spectator

Contents

EnglishEdit

A group of spectators at a rowing event.
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Alternative formsEdit

EtymologyEdit

From Latin spectātor, from frequentative verb spectō ‎(watch), from speciō ‎(look at).

PronunciationEdit

NounEdit

spectator ‎(plural spectators)

  1. One who watches an event; especially, one held outdoors.
    The cheering spectators watched the fireworks.
    • 2012 May 20, Nathan Rabin, “TV: Review: THE SIMPSONS (CLASSIC): “Marge Gets A Job” (season 4, episode 7; originally aired 11/05/1992)”, in The Onion AV Club[1]:
      Bart spies an opportunity to make a quick buck so he channels his inner carny and posits his sinking house as a natural wonder of the world and its inhabitants as freaks, barking to dazzled spectators, “Behold the horrors of the Slanty Shanty! See the twisted creatures that dwell within! Meet Cue-Ball, the man with no hair!”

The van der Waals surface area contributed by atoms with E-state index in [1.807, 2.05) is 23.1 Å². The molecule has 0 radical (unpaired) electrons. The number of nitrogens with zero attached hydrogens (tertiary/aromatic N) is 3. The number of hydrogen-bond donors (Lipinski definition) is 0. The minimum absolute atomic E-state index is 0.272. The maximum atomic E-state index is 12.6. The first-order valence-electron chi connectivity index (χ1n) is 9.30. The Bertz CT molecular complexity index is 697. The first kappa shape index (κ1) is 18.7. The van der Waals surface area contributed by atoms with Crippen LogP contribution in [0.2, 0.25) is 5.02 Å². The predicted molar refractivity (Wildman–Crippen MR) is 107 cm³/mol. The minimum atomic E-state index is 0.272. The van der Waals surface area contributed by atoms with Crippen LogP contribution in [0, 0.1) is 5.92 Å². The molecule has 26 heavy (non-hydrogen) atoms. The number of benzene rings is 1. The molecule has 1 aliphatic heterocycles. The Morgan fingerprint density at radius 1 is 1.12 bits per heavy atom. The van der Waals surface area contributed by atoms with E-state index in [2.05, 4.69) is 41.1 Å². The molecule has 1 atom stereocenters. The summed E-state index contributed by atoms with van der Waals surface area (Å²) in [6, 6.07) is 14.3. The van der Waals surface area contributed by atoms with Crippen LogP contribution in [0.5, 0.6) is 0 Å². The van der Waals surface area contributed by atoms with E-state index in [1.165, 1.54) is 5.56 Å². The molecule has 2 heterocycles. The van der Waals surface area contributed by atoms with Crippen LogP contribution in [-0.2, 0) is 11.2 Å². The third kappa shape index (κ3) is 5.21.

Derived termsEdit

SynonymsEdit

TranslationsEdit

AnagramsEdit


LatinEdit

EtymologyEdit

Latin agent noun from perfect passive participle spectātus, from frequentative form spectō ‎(watch), from speciō ‎(look at).

PronunciationEdit

NounEdit

spectātor m ‎(genitive spectātōris); third declension

  1. spectator, watcher

InflectionEdit

Third declension.

Case Singular Plural
nominative spectātor spectātōrēs
genitive spectātōris spectātōrum
dative spectātōrī spectātōribus
accusative spectātōrem spectātōrēs
ablative spectātōre spectātōribus
vocative spectātor spectātōrēs

Related termsEdit

DescendantsEdit

ReferencesEdit

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